Sue-Ellen Wright, Managing Director of Sopra Steria's Aerospace Defence and Security Business.
Transformation in the digital-first world has become business-critical for companies, no matter what industry they’re in. It gives organisations the ability to better address customer needs, enhance how they function, and improve their overall offerings.
This change has, unsurprisingly, been accelerated due to the pandemic, which has vastly altered how businesses and consumers operate. In fact, a new report has found the pandemic accelerated 84% of enterprise organisation’s digital transformation plans. To add to this, an IDC report predicts that direct digital transformation investment will total over $6.8 trillion between 2020 and 2023.
It is evident the opportunity in digital transformation is great, however the number of women who lead digital transformation projects is worryingly low. Consequently, there is a lack of representation of women in these roles, something which needs to change. Empowering women to enter the digital transformation industry will not only provide teams with new outlooks and skills, but it will also help pave the way for more women to confidently enter both STEM and leadership jobs.
Considering diversity in teams
As digital transformation is predicted to continue, businesses must adapt to the new world of work – it’s no longer an extra, but a crucial component to create social and economic progress. However, to succeed, organisations must deliver transformation initiatives ethically.
This involves being considerate of the backgrounds, lifestyles and capabilities of team members, as well as taking into account gender diversity, alongside other identity markers. Having diversity within a team is beneficial as it encourages a range of perspectives which can enhance creativity and the development of transformation projects.
Laying a path for women to lead transformation projects
This diverse workforce is especially important within the technology industry, which lacks an equal gender balance and boasts predominantly male leadership teams. Despite there being a push to encourage girls to study STEM subjects, the percentage of women in the UK tech industry has only grown from 15.7% in 2009 to 17% in 2021. Moreover, in 2021 it was reported that just 10% of leadership roles in the industry were held by women.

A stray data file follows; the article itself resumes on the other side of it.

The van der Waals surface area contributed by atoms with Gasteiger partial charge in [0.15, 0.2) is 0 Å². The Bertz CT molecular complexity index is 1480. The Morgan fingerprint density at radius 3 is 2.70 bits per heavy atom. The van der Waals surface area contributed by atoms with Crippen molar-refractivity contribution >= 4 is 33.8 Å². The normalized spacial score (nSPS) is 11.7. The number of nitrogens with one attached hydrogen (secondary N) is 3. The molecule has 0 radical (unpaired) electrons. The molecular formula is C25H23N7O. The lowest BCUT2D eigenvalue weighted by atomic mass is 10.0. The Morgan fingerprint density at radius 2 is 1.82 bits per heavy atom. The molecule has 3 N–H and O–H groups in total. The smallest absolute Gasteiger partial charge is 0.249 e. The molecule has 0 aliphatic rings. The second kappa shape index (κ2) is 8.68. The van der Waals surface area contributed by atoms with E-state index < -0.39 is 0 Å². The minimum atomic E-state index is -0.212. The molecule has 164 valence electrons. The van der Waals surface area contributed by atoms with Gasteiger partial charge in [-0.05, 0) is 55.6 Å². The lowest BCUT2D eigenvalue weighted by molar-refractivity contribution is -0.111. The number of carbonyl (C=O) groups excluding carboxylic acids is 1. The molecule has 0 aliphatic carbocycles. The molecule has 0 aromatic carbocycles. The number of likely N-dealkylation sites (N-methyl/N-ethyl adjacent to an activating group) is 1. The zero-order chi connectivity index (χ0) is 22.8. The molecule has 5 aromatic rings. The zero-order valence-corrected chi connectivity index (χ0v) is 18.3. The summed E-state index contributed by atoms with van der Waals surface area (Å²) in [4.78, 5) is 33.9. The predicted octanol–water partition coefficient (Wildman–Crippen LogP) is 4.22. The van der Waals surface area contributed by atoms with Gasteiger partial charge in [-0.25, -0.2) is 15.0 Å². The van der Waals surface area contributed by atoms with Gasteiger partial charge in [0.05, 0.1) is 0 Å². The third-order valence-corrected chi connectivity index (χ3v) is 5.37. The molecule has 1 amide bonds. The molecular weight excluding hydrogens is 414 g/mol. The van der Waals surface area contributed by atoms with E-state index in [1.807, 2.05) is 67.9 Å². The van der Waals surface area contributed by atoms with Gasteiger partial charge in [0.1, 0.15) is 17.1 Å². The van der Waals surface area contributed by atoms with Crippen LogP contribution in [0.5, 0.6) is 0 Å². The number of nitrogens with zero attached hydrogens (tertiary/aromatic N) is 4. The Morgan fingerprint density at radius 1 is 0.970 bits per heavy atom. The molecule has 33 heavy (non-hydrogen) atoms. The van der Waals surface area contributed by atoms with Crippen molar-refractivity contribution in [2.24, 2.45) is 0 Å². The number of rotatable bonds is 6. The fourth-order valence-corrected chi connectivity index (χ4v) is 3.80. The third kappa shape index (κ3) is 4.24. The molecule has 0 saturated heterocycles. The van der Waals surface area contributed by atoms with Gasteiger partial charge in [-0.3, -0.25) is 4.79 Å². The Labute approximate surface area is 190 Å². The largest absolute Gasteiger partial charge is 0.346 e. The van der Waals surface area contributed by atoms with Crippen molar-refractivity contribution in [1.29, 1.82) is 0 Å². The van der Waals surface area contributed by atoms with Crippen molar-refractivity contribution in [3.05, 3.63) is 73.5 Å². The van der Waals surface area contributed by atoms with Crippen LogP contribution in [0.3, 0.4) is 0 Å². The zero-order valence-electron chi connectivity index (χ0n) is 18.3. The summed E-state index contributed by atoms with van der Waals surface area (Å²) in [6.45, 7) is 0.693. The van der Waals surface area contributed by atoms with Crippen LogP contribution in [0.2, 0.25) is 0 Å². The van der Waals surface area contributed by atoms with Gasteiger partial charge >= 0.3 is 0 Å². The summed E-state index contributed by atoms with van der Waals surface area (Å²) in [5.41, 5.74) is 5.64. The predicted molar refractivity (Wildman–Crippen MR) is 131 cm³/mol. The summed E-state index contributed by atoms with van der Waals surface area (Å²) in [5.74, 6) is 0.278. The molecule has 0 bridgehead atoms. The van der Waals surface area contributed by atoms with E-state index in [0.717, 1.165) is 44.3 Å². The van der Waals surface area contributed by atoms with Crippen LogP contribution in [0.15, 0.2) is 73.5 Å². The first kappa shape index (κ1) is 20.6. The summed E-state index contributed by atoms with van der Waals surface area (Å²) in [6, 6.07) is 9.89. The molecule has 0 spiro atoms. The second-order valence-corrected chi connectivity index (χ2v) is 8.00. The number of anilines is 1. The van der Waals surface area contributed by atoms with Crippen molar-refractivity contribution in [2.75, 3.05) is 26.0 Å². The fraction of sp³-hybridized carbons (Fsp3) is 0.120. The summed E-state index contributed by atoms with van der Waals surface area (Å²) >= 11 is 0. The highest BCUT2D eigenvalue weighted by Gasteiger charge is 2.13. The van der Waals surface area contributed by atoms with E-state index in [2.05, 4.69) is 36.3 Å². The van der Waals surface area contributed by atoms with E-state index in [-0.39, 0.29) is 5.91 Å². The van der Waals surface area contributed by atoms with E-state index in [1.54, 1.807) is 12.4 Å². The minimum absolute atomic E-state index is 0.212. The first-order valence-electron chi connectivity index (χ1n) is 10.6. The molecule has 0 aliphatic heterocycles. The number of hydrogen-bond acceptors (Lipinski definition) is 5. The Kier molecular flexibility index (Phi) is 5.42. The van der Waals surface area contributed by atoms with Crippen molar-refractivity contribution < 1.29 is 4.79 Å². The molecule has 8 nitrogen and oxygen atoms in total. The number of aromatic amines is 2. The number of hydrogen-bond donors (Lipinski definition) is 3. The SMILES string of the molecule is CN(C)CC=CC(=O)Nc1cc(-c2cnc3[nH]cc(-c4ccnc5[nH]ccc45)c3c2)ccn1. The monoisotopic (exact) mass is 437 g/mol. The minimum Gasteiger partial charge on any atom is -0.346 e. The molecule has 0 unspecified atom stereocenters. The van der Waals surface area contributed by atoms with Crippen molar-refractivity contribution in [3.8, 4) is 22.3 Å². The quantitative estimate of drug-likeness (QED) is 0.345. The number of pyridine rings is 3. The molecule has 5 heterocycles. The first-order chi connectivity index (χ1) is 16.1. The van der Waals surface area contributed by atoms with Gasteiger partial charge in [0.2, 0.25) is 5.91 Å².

Therefore, in both business transformation projects and leadership, specific jobs need to be fostered for women, whether that’s creating more of them, or providing opportunities and supportive networks for women throughout their careers. There are a number of barriers which need to be overcome in order for there to be more gender diversity in the technology sector though.
Firstly, it’s often difficult for women to professionally progress given they are often bypassed for promotions and new roles due to the strong misconception that they’re too busy with the domestic duties and caring for children. Additionally, women tend to apply to fewer jobs than men. For example, LinkedIn reported that women apply to 20% fewer jobs than men, and that recruiters are 13% less likely to click on a woman’s profile when she shows up in search.
Statistics like these show the recruitment process must also be reviewed if we are to find, attract, and retain more female talent. Job adverts must also be made inclusive to attract more female applicants, and recruiters need to become better at removing their biases (both conscious and unconscious) when assessing applications. If positive steps are taken to attract more female candidates, the gender balance in recruitment pipelines will improve and we will see the number of women naturally increase.
The importance of role models
Another important step the tech industry needs to take to encourage greater diversity in their workforce is to publicly commit to empowering women. This is a great way to ensure they stay accountable to their goals and signals to female employees that they will be respected and valued. Initiatives, like Sky’s 'Get into Tech’ programme, offer women the opportunity to develop the skills needed to kickstart their careers in tech.
Furthermore, directing attention to women already in leadership provides others and younger women with role models to look up to. This can make female leaders more accessible and visible, and inspire both current and future generations. Acknowledging and celebrating a diverse range of women in business can also help to tackle imposter syndrome while facilitating a fair work culture.
Although, the gender imbalance in the tech sector will not be solved overnight, organisations can act immediately by supporting women at all levels, whether this is through creating opportunities and providing support, or opening up more gender diverse senior roles. Doing so will not only empower women to lead digital transformation projects in the here and now, but will also create future opportunities for younger generations.